Seventh question: Prior to 1998 there existed a flaw in the National Defence Act that placed a three-year-time-bar on all Service Offences. Service offences include “Indecent assault”, “Gross Indecency”, “Buggery”, “Sexual Interference”, “Invitation to Sexual Touching”, “Sexual Exploitation”, and “Sexual Assault”. Indictable offences have no statute of limitations in the civilian justice system. How does the Canadian Forces work around this legal hurdle to ensure that persons who were sexually abused on defence establishments as children have the same legal rights as persons who didn’t live on defence establishments as children and who were abused by persons with no connection to the Canadian Armed Forces?

LS-311E describing the effects of the 3-year time bar.
The three-year-time-bar still has implications that affect modern day investigations.

Eighth question: Prior to November 1997 the National Defence Act required that a commanding officer conduct a summary investigation AFTER the military police had laid charges against the commanding officer’s subordinate. Prior to November 1997 the commanding officer had the full authority of the National Defence Act to dismiss any charge, military or civilian, that had been brought against their subordinate. The charges that a commanding officer could dismiss included, but were not limited to:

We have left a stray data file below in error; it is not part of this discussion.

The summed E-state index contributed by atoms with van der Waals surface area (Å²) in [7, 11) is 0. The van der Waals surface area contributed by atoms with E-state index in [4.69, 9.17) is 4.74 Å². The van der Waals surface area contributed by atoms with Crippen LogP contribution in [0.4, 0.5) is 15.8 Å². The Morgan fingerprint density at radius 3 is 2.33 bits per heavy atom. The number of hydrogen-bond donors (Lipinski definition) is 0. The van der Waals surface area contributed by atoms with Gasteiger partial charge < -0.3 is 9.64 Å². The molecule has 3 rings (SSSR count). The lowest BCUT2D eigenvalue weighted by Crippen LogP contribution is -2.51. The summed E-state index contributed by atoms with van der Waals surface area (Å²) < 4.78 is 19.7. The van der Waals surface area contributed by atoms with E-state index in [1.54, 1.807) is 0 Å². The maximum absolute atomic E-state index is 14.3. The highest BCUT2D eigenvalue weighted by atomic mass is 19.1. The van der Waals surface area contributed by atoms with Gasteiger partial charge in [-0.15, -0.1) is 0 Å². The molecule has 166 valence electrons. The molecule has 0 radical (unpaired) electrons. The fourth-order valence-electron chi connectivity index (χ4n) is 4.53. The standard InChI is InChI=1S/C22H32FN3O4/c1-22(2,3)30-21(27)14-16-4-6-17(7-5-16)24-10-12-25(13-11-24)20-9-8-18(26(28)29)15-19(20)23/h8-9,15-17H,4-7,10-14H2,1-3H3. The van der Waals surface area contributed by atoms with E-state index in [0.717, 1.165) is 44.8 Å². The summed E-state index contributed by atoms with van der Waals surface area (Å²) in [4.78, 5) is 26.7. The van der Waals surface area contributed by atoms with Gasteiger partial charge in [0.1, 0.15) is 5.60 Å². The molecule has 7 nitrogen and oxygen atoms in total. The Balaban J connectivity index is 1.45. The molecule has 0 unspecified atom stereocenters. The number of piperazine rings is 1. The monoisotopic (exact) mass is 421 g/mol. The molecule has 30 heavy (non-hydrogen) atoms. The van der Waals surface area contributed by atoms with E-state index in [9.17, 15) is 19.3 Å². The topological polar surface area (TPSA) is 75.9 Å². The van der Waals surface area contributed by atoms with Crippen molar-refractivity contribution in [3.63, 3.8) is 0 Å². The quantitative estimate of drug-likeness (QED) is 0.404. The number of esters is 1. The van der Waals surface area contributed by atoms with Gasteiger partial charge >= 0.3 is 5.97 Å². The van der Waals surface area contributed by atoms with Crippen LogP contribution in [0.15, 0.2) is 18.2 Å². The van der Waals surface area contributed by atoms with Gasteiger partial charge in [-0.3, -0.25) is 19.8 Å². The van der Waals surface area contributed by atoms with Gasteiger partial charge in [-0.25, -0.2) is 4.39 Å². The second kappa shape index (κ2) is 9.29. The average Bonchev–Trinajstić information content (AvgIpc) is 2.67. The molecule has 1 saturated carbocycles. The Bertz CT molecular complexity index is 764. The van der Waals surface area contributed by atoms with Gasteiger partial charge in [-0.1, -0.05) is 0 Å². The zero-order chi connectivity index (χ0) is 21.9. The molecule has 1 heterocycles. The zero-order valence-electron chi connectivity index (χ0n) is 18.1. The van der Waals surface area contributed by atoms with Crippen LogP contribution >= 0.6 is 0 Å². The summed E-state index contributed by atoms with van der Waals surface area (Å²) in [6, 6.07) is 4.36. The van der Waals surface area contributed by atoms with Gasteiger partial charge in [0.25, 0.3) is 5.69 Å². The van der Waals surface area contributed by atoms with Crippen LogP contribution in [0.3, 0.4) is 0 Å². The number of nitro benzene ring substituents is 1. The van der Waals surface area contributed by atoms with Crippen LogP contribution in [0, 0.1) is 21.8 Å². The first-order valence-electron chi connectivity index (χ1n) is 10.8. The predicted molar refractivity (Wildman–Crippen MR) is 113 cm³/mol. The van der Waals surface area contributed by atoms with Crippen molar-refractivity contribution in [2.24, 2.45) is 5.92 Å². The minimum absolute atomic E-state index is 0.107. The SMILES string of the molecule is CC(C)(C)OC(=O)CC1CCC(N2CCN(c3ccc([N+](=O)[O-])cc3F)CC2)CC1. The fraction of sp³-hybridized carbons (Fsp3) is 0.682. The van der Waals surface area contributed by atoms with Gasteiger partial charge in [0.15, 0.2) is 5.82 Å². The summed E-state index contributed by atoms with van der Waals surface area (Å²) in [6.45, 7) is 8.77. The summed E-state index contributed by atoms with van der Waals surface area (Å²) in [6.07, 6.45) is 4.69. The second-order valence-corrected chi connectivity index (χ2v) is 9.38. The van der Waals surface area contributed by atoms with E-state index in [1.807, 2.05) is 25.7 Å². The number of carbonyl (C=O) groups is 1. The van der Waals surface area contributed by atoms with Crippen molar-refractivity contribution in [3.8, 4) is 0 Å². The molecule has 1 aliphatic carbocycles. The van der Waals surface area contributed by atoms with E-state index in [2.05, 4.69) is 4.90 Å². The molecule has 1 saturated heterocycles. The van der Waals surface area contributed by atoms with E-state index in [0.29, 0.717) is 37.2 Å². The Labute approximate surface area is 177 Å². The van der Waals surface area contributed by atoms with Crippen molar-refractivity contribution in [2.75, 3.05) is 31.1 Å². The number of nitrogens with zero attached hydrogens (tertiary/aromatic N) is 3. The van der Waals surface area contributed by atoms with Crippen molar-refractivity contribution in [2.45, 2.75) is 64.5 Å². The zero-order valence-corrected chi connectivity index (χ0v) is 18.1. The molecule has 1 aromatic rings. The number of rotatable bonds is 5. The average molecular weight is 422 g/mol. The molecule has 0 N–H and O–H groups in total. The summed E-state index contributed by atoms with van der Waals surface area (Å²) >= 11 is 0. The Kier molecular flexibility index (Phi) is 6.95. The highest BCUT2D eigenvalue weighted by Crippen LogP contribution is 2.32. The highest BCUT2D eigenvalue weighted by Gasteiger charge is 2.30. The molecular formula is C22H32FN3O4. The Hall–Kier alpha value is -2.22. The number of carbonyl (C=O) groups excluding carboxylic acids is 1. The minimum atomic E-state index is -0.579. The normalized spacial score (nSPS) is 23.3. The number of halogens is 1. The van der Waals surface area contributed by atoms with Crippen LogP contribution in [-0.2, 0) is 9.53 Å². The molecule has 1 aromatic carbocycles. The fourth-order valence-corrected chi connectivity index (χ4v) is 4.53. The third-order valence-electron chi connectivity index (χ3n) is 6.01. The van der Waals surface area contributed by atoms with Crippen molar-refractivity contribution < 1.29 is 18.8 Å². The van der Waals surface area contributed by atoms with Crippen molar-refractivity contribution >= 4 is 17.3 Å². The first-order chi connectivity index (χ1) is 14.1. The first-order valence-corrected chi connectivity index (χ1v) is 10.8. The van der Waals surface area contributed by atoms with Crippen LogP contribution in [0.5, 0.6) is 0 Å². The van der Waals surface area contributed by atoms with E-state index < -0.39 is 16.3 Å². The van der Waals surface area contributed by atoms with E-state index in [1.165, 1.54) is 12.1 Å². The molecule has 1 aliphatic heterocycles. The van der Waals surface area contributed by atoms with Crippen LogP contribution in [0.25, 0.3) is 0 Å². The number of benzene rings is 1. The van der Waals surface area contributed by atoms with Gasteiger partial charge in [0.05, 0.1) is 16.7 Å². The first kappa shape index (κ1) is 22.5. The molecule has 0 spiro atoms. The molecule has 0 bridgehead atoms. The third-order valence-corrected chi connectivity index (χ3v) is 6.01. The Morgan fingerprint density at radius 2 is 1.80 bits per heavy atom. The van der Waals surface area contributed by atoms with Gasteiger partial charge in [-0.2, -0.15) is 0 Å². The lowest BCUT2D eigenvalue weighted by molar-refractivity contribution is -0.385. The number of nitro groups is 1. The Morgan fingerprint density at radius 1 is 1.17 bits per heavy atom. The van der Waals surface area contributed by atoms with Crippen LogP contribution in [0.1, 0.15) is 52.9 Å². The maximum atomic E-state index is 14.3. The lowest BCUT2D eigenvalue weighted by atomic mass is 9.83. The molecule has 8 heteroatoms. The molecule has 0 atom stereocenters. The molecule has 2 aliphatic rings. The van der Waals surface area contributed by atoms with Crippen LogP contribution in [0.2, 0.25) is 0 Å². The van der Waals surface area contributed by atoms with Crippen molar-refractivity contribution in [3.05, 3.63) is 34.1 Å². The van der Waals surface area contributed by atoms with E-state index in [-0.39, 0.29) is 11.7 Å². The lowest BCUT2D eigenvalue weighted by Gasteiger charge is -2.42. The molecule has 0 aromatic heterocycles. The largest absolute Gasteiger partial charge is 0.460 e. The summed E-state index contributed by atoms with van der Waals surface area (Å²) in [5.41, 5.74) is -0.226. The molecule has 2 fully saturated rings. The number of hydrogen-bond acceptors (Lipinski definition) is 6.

“Indecent assault”, “Gross Indecency”, “Buggery”, “Sexual Interference”, “Invitation to Sexual Touching”, “Sexual Exploitation”, and “Sexual Assault”. As LS-311E explained, once these charges were dismissed by the commanding officer, these charges or similar charges arising out of the same facts could never be brought against the accused at a later date be either a civilian or military authority. How does the Canadian Armed Forces deal with these matters where a commanding officer may have dismissed the charge prior to 1998, and the victim, now as an adult, desires to press charges unaware that the military has already once dismissed the charges brought against their abuser?